Pastor Kaezad Dadachanjee knows the Great Commission has a ways to go before being fulfilled. Dadachanjee has a daunting task in trying to evangelize his own unreached people, the Parsee. Out of 3.5 million Parsees in the world, only about 30 are Christians, including the 35-year-old Dadachanjee, who converted to Christianity in 1991.
Only recently—due to Dadachanjee's persistence and information-gathering—has the AD2000 and Beyond movement documented the status of Parsees to add them to the Joshua Project 2000 list of unreached peoples. Around 2 million Parsees live in Iran. Zarathushtra founded Zoroastrianism, the common religious term (Parsee is an ethnic designation) in Persia before 3000 b.c., and Cyrus and Darius in the Bible followed the religion. There also are about 350,000 Parsees in both Afghanistan and Kazakstan. Zoroastrians use much lower figures.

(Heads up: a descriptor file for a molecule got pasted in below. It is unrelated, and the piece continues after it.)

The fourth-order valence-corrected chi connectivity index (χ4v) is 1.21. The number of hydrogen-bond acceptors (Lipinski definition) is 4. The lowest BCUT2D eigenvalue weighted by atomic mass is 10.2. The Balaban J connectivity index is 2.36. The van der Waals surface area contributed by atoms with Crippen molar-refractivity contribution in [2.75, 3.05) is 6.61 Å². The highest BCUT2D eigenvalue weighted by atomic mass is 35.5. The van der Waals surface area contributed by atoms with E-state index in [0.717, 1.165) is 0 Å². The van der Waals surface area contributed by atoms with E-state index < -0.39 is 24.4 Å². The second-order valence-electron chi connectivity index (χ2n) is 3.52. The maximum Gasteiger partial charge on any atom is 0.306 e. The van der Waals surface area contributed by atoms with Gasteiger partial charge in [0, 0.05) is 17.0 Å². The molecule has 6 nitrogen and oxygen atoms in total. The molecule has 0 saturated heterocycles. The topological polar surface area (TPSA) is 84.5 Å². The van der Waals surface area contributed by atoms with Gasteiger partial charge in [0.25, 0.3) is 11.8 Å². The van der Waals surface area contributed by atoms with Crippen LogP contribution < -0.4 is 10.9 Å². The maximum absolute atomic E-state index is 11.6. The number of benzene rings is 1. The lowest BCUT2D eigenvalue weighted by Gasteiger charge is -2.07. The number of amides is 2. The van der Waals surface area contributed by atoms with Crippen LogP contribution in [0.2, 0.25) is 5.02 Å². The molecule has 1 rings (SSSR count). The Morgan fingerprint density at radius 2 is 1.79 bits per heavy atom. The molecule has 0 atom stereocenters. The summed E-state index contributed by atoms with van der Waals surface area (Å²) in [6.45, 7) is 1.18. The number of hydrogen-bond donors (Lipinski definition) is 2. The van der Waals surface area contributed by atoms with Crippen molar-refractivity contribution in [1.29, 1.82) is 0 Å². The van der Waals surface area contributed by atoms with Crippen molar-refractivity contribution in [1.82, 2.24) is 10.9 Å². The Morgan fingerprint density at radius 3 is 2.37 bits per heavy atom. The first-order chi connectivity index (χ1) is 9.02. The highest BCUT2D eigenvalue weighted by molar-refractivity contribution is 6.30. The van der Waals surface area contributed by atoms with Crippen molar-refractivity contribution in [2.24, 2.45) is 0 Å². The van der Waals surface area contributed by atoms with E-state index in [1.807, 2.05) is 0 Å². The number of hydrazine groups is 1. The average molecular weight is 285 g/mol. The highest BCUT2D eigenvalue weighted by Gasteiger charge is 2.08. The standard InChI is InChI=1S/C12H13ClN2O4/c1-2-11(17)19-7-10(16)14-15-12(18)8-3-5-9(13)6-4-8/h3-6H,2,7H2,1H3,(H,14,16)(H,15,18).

Parsees worship Ahura Mazda in the presence of fire, the symbol of righteousness, and they pray to the spirits of deceased relatives. Dadachanjee had been a devout Zoroastrian before becoming a Christian.
Few Parsees have been exposed to Christianity, although Dadachanjee has made inroads with some influential Parsee professionals in Asia. As a result, Dadachanjee says he is a marked man and has survived two assassination attempts. "I'm not saddened by hostile opponents of Christ trying to kill me," he told CT. "I'm saddened by them not being open to the gospel."
Dadachanjee (firstname.lastname@example.org) is looking for Christians to help him reach his people.1